Story by Lenore Nicklin
COMING OF AGE : In his quest to unravel “the human condition”, Jeremy Griffith did not expect to be hit by “a freight train” called ABC-TV. He’s now on the road to recovery.
Jeremy Griffith and his Foundation for Humanity’s Adulthood are still recovering from the hatchet job the ABC’s Four Corners program did on them three years ago. Griffith and fellow member, the Mount Everest conqueror Tim Macartney-Snape, were portrayed as members of a bizarre cυlt with Griffith as a messiah and Macartney-Snape as his disciple.
Macartney-Snape was dropped like hot coals from the speakers’ circuit on which he had been a star. Griffith did battle with the ABC – submitting to the Australian Broadcasting Authority 900 pages of documents, six videotapes and two of his books. Victory of sorts came last month, with the ABA censuring the ABC for unbalanced and inaccurate reporting and breaching the ABC code of practice.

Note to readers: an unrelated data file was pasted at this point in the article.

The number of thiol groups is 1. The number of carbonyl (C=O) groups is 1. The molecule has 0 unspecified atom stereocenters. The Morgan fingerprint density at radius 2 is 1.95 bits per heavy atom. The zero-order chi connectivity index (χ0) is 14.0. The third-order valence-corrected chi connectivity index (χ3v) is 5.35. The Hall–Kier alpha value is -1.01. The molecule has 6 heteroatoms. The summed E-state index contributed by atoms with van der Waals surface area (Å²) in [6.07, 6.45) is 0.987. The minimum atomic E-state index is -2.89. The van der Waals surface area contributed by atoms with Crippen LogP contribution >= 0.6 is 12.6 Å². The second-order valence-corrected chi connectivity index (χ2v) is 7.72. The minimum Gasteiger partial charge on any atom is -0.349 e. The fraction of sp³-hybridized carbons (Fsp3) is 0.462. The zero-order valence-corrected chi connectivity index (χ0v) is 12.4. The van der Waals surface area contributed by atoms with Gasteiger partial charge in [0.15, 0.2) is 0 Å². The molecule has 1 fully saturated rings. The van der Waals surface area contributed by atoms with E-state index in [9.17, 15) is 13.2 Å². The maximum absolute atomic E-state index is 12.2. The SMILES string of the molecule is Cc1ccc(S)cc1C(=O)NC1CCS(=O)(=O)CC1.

“We are still a bit traumatised,” says Griffith. “The ABC hit us with a freight train—it was a highly orchestrated attack and we weren’t meant to survive. But there’s no cυlt, no sect, no mysticism, no preaching. A cυlt is when people give up thinking. This is all about thinking. Our work is concerned with demystifying religion, not creating one.” Unhappy at being portrayed as some sort of deity he is nevertheless quite comfortable with being called a prophet, although not a “prophet of the posh” as one newspaper article described him. (Most of the members of his foundation are from Australia’s elite schools and universities and several of the founding members, including Griffith and Macartney-Snape, attended Geelong Grammar School.) Griffith thinks of his old headmaster, the charismatic James Darling as a prophet, along with Darwin, Freud, Jung, Huxley, Stephen Hawking and the British guru Laurens van der Post.